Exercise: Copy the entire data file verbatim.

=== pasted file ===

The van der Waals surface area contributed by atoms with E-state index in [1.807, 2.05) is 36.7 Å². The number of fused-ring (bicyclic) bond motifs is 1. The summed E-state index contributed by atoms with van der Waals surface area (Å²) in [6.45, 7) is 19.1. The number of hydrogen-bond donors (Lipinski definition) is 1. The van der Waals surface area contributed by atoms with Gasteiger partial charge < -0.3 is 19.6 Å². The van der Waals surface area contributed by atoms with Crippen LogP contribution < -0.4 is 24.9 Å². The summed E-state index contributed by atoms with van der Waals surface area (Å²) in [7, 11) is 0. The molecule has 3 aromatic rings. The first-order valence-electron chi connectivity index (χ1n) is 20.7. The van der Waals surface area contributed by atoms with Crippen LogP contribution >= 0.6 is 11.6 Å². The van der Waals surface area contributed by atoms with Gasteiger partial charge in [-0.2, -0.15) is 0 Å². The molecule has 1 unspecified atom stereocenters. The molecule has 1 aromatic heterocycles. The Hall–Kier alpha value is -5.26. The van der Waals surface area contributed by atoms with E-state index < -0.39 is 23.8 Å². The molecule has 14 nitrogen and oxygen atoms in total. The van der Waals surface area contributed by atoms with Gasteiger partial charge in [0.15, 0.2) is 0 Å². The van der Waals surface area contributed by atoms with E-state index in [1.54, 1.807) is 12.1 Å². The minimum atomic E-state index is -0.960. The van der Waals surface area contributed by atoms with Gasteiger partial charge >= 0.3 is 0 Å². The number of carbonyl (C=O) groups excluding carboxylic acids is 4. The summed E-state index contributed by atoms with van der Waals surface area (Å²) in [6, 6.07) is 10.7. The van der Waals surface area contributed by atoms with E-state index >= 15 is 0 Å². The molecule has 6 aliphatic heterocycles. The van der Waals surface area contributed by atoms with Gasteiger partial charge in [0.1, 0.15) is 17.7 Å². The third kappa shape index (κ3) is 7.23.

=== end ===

The van der Waals surface area contributed by atoms with E-state index in [1.807, 2.05) is 36.7 Å². The number of fused-ring (bicyclic) bond motifs is 1. The summed E-state index contributed by atoms with van der Waals surface area (Å²) in [6.45, 7) is 19.1. The number of hydrogen-bond donors (Lipinski definition) is 1. The van der Waals surface area contributed by atoms with Gasteiger partial charge < -0.3 is 19.6 Å². The van der Waals surface area contributed by atoms with Crippen LogP contribution < -0.4 is 24.9 Å². The summed E-state index contributed by atoms with van der Waals surface area (Å²) in [7, 11) is 0. The molecule has 3 aromatic rings. The first-order valence-electron chi connectivity index (χ1n) is 20.7. The van der Waals surface area contributed by atoms with Crippen LogP contribution >= 0.6 is 11.6 Å². The van der Waals surface area contributed by atoms with Gasteiger partial charge in [-0.2, -0.15) is 0 Å². The molecule has 1 unspecified atom stereocenters. The molecule has 1 aromatic heterocycles. The Hall–Kier alpha value is -5.26. The van der Waals surface area contributed by atoms with E-state index < -0.39 is 23.8 Å². The molecule has 14 nitrogen and oxygen atoms in total. The van der Waals surface area contributed by atoms with Gasteiger partial charge in [0.15, 0.2) is 0 Å². The van der Waals surface area contributed by atoms with E-state index in [1.54, 1.807) is 12.1 Å². The minimum atomic E-state index is -0.960. The van der Waals surface area contributed by atoms with Gasteiger partial charge >= 0.3 is 0 Å². The number of carbonyl (C=O) groups excluding carboxylic acids is 4. The summed E-state index contributed by atoms with van der Waals surface area (Å²) in [6, 6.07) is 10.7. The van der Waals surface area contributed by atoms with E-state index >= 15 is 0 Å². The molecule has 6 aliphatic heterocycles. The van der Waals surface area contributed by atoms with Gasteiger partial charge in [0.1, 0.15) is 17.7 Å². The third kappa shape index (κ3) is 7.23.